Monday, May 25, 2015

Nixon Tapes: Nixon Takes on CIA

In an extraordinary display of naiveté, President Nixon in a conversation with John Ehrlichman concerning the murders of the Diem brothers of South Vietnam in 1963, believed that he was president and could issue orders to the CIA to disclose information needed for international diplomacy.

This conversation alone may exculpate Nixon from the murder of John Kennedy - assuming that Nixon was not playing dumb with his domestic affairs advisor. If Nixon knew that the CIA murdered Kennedy on orders from Rockefeller and one of the Rothschilds, we doubt that he would be willing to tangle with Richard Helms.

The discussion in question took place on October 8, 1971 with the trip to China looming, as well as détente with the Soviet Union. Ehrlichman had a couple of motives for getting information from Helms, one of which was that understanding the Bay of Pigs and the Cuban Missile Crisis was essential in negotiations with the USSR since they had not forgotten the episode. In other words, negotiations required a mastery of recent events including knowing what provoked and motivated the US government to act the way it did.

Erhlichman also raised the issue of the Diem murders with Helms, insisting that a proper understanding of that operation was required in dealing with the Chinese, with whom Nixon was well into planning a visit in February 1972.

His more immediate concern though related to an article Life was planning on the South Vietnamese coup. Ehrlichman wanted Nixon to have the background information so that he could respond knowledgeably to the press which was one of Nixon's objects of paranoia, and with good cause.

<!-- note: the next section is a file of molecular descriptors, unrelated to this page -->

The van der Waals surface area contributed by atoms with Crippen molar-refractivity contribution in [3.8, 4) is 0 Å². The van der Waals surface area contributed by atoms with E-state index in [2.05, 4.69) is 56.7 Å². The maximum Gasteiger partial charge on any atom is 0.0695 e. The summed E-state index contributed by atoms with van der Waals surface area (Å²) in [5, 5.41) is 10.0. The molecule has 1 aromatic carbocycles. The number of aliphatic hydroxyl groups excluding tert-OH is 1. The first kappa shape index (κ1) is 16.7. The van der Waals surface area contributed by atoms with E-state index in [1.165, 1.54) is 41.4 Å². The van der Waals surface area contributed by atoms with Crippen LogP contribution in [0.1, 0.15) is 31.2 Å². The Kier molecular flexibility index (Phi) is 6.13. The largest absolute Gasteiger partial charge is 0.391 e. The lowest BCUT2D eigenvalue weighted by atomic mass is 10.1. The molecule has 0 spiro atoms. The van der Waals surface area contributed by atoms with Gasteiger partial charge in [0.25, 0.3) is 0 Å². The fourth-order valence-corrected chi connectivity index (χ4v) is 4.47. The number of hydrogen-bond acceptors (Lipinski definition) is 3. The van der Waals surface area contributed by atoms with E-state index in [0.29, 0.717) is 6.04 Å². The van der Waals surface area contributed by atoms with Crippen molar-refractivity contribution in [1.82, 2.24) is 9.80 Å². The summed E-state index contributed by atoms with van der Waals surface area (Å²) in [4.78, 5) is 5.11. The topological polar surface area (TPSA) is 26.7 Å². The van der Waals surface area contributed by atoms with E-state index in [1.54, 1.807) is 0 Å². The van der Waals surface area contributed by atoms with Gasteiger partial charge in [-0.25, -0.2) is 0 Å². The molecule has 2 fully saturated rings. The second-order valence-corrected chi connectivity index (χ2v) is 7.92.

During the Diem thread of the discussion, Ehrlichman also wanted the story so that he could uncover dirt on President Kennedy in order to discredit Teddy.

Ehrlichman reported from his meeting with Richard Helms that the DCI was very worried about E Howard Hunt's employment by the White House since Hunt "knew where all the bodies were buried." Apparently Helms was concerned that Hunt might disclose more than was good for the CIA.

Helms was so scared of the revelations about Diem that he insisted that Ehrlichman provide him protection and safety - apparently from legal jeopardy due to crimes committed by the CIA.

The mention of Hunt makes it very clear that Nixon knew about the plumbers early, and that they were not brought in under his nose as we had reported previously regarding the work of Len Colodny.

At the end of the meeting with Ehrlichman, the latter tells his boss that he is president and entitled to information Helms was sitting on, a point with which Nixon concurred. This was a fatal miscalculation because US policy is managed by the CIA, and probably unleashed the Bush-CIA coup against Nixon.

Based upon the conversation, we surmise that neither Nixon, nor especially Ehrlichman, knew that Henry Cabot Lodge, Ed Lansdale, and a host of other spooks were responsible for the murder of the Diem brothers. On the other hand, there is strong reason to believe that Nixon was playing dumb about the Bay of Pigs and other Cuban matters since he himself had set in motion the invasion plans when he was Vice President, and was expected to authorize it once he was sworn into office. Thus it is very important not to take Nixon at face value on the tapes. He is frequently lying or misleading his interlocutors.

Nixon was probably very much in the dark about the Cuban Missile Crisis, but not about the Bay of Pigs. And we find it hard to believe that he did not know that the CIA had murdered the Diems.

Nevertheless, the conversation was very fascinating, underscoring the difficulty in conducting foreign policy when the White House does not realize that the CIA runs it.

Nixon Tapes, Conversation of October 8, 1971

Copyright 2015 Tony Bonn. All rights reserved.

No comments: